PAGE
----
Speculative fiction, in particular, is able to offer wildly different visions of Earth’s future, usually with the core message of ‘You don’t want it to turn out like this’. In By the Feet of Men, there is no specific antagonist in the book, no heroes or villains. It is about people who have to decide between doing the right thing—or what they believe to be right—and becoming so wrapped up in themselves that it manifests itself as a kind of nihilistic inertia. This has its parallels in society today. More than once I’ve heard somebody say to me, “Ah well, what’s the point? It’s too late, anyway. Nothing I can do.” But that’s taking the easy way out. The very luxury of still being able to produce and read fiction that addresses and engages with our fears surrounding the climate crisis means that it is not too late at all. And perhaps, if someone were to read the book and see their nihilistic attitude contrasted against the hope expressed by some of the other characters, it might lead them to reconsider their stance.
The more channels of communication that we use to convey our collective need to take climate action, the greater the audience reached. Writers have a fantastic opportunity right now to grapple with these issues, safe in the knowledge that their story will be relevant to someone, somewhere. After all, they have a potential audience of 7.8 billion people. And if they can succeed in getting even one more person to climb aboard the climate train and help stoke the engine that will drive us toward finding long-term solutions to the problems the planet is facing, then theirs is, in its own way, a great piece of work.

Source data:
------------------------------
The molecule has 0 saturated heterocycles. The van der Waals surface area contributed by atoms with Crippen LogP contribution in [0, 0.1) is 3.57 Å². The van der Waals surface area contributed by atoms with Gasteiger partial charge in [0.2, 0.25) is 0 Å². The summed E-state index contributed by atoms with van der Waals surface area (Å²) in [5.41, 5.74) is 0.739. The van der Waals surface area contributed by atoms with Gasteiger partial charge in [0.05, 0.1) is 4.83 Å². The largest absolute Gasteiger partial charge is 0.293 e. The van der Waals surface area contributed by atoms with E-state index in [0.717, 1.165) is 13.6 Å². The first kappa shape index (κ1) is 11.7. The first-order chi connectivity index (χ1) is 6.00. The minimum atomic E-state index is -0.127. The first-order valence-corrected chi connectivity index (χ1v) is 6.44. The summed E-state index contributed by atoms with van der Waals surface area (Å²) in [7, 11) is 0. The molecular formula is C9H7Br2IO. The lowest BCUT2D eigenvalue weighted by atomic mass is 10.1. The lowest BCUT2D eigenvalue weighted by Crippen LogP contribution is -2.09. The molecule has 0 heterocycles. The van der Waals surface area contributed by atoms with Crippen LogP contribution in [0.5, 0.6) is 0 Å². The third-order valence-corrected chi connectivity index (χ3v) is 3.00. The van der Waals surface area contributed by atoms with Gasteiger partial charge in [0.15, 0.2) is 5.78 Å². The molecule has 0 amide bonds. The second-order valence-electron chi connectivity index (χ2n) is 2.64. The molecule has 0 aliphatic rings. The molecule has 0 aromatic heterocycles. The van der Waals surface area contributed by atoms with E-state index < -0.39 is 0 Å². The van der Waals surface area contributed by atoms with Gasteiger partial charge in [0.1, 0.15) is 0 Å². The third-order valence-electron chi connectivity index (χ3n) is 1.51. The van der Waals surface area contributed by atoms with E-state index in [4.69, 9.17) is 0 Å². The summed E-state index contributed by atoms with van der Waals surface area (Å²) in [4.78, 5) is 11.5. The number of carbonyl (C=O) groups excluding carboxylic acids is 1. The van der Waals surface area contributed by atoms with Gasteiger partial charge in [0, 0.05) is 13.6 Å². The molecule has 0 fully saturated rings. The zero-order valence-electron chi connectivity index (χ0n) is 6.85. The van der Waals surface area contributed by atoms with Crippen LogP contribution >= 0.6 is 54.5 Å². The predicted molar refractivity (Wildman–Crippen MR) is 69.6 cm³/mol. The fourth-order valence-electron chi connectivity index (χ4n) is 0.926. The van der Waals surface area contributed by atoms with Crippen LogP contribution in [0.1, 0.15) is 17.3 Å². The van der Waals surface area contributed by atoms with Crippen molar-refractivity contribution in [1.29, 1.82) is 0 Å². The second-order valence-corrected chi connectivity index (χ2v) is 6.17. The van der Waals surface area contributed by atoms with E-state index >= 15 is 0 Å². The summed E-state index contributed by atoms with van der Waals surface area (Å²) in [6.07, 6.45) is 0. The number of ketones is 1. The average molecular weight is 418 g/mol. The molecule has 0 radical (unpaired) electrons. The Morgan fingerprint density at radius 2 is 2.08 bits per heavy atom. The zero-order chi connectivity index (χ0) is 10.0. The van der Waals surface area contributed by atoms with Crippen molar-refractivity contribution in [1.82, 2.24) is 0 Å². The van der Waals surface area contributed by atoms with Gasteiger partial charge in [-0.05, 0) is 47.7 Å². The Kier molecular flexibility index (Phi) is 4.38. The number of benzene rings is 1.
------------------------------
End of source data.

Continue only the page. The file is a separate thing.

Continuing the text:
Grant Price is the author of Static Age and By the Feet of Men. He lives in Berlin, Germany.
About By the Feet of Men
The world’s population has been decimated by the Change, a chain reaction of events triggered by global warming. In Europe, governments have fallen, cities have crumbled and the wheels of production have ground to a halt. The Alps region, containing most of the continent’s remaining fresh water, has become a closed state with heavily fortified borders. Survivors cling on by trading through the Runners, truck drivers who deliver cargo and take a percentage. Amid the ruins of central Germany, two Runners, Cassady and Ghazi, are called on to deliver medical supplies to a research base deep in the Italian desert, where scientists claim to be building a machine that could reverse the effects of the Change. Joining the pair is a ragtag collection of drivers, all of whom have something to prove. Standing in their way are starving nomads, crumbling cities, hostile weather and a rogue state hell-bent on the convoy’s destruction. And there’s another problem: Cassady is close to losing his nerve.
By the Feet of Men is published on 30 August by Cosmic Egg Books, an imprint of John Hunt Publishing.